Reel Life March 2022
- Central South Island
Central South Island Region
Outlook for March
Great lowland river conditions and sea run salmon catches are some of the highlights to look forward to this March.
We have had such an unlucky run of cold and wet weather this summer that we must be due for a settled and mild March.
Fortunately, all that summer rain has left our waterways in excellent condition and some fantastic trout fishing has been enjoyed on receding flows in lowland rivers.
Improved sea run salmon catches have been encouraging to see this season at the Rangitata River and high flows for most of February will have offered plenty of opportunity for salmon to run and spread throughout the river.
Rangitata river anglers are reminded that the sea run salmon season closes above Turn Again Point on 28 February (see page 42 of the 2021/22regulation guide).
The Waitaki River most often fishes best in March for sea run salmon and although little news has come from the Waitaki this season we can only hope to see improved fishing there this season like we have for the Rangitata.
The Waitaki River flows have been really high and difficult this year, often over under 500 cumecs, as massive amounts of water have been managed through the greater Waitaki Hydro Scheme.
The Waitaki fishes best under flows of 350 cumecs for jet boating, with many shoreline anglers preferring flows under 280 cumecs.
If you’re new to the Waitaki River we recommend checking out ourWaitaki Access Guide here.
Sea Run Salmon Season Bag Limit Card required for Central South Island and North Canterbury Regions
Be sure to familiarise yourself with the2021/22 sea run salmon regulationsfor the Central South Island and North Canterbury Fish & Game Regions.
For sea run salmon waters, it’s not just a case of grabbing your licence and rod and heading down to the river anymore.
The poor current state of our sea run salmon fishery has led to the introduction of a season bag limit, a sea run salmon endorsement and season bag limit card; there are several new rules you need to adhere to.
The season bag limit card must be carried with you while fishing sea run salmon waters if you have any intention to catch a sea run salmon or keep one incidentally caught while trout fishing.
All the information you need to know can be found at ourwebsite hereincluding how to obtain your sea run salmon endorsement and season bag limit card, free of charge.
The list of sea run salmon waters can be found in the first question of ourFAQ’s for sea run salmon anglers.
If you need any clarification of the new regulations, please contact our Temuka Office: phone 03 6158400, firstname.lastname@example.org
Spawning sockeye salmon here, there and everywhere
From late February to late March anglers fishing inflowing streams of our large hydro lakes of the Mackenzie Basin are likely to encounter hundreds, if not thousands of spawning sockeye salmon.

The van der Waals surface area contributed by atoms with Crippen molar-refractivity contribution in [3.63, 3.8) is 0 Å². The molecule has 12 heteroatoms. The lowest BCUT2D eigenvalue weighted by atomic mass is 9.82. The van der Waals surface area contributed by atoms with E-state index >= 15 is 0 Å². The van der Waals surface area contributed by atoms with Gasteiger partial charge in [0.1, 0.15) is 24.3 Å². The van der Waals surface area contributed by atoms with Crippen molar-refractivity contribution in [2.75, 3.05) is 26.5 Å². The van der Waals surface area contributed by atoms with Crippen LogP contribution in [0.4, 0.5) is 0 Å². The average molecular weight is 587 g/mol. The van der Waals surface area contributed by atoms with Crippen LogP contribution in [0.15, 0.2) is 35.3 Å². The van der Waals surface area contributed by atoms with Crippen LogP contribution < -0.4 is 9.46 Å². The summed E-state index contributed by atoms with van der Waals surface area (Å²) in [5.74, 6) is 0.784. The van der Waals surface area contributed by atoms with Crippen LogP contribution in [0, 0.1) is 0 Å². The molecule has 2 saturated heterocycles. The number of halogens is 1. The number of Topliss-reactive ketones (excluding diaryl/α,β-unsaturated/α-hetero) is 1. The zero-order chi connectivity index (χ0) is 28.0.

At times they can make trout fishing difficult as they can spook and disturb large stretches of river.
Lake Benmore tributaries have the most prolific runs of sockeye but they are also found in tributaries of Lake Ōhau and Pukaki. Occasionally, sockeye will spawn in tributaries of lakes Ruataniwha, Aviemore and Waitaki and the lower Waitaki River, this is usually on years where spill flows have occurred over the dams allowing high number to migrate downstream.
Anglers can target sockeye in rivers and stream up until 28 February only.
No licence holder shall fish for sockeye salmon in any river or stream between 1 March and 30 April.See Note 1, 1.10, on page 36 of your 2021-2022sports fishing regulation guide.
If you catch a tagged trout please get in touch and let us know the unique four-digit tag number, location caught, whether it was kept or release and an estimate of size.
Contact options – email@example.com, phone 036158400
Currently, tagged trout may be present in these and adjoining waterways: Tekapo Canal, upperŌhau River, Lake Ruataniwha, Ohau A, B and C Canals, Pukaki Canal, Waitaki River and Hakataramea River.
The most recent tag report came from Greg Downing’s catch of a tagged rainbow trout in the Hakataramea River during the summer holidays.
We tagged this trout in September 2018, during its spawning run from the Waitaki river up the Hakatamea River.
It was already a large, mature trout, about 5-pounds and estimated to be at least 4-years old when it was tagged. Getting caught over three years later in good condition and still about 5-pound, indicates this old trout has lived a good life and likely contributed to several spawns.
Keep up to date
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Aerial spraying of riverbed weeds 21 February to 18 March
From 21 February to 18 March 2022 (weather dependent) Environment Canterbury are planningto use helicopters for targeted aerial spraying of riverbed weeds.
Environment Canterbury manages weeds for flood control and biodiversity protection.Left unchecked, invasive weeds in these areas are a significant flood risk.Weed control clears the active part of the river channel that carries fast-flowing water during floodsand protects biodiversity. This control work often maintains and improves angler access ways too.
Aerial Spraying is planned at many riverbeds across Canterbury including these popular fishing areas in the CSI Fish & Game Region:
- North Opuha River -Fox Peak Bridge to Lake Opuha
- Tengawai River -Cricklewood Road to Cross Road
- Orari River -the Gorge
- Opihi River -Roaring Camp Road to Opuha confluence and Fairlie to Cloudy Peaks Bridge
- Rangitata River -Various areas
- Waitaki River– Mouth to dam
- Tekapo River –From Lake Benmore to the Tekapo spill gate
- Ohau River –From Lake Ohau to Lake Ruataniwha
More information, including maps can befound here.
Rhys Adams, Fish & Game Officer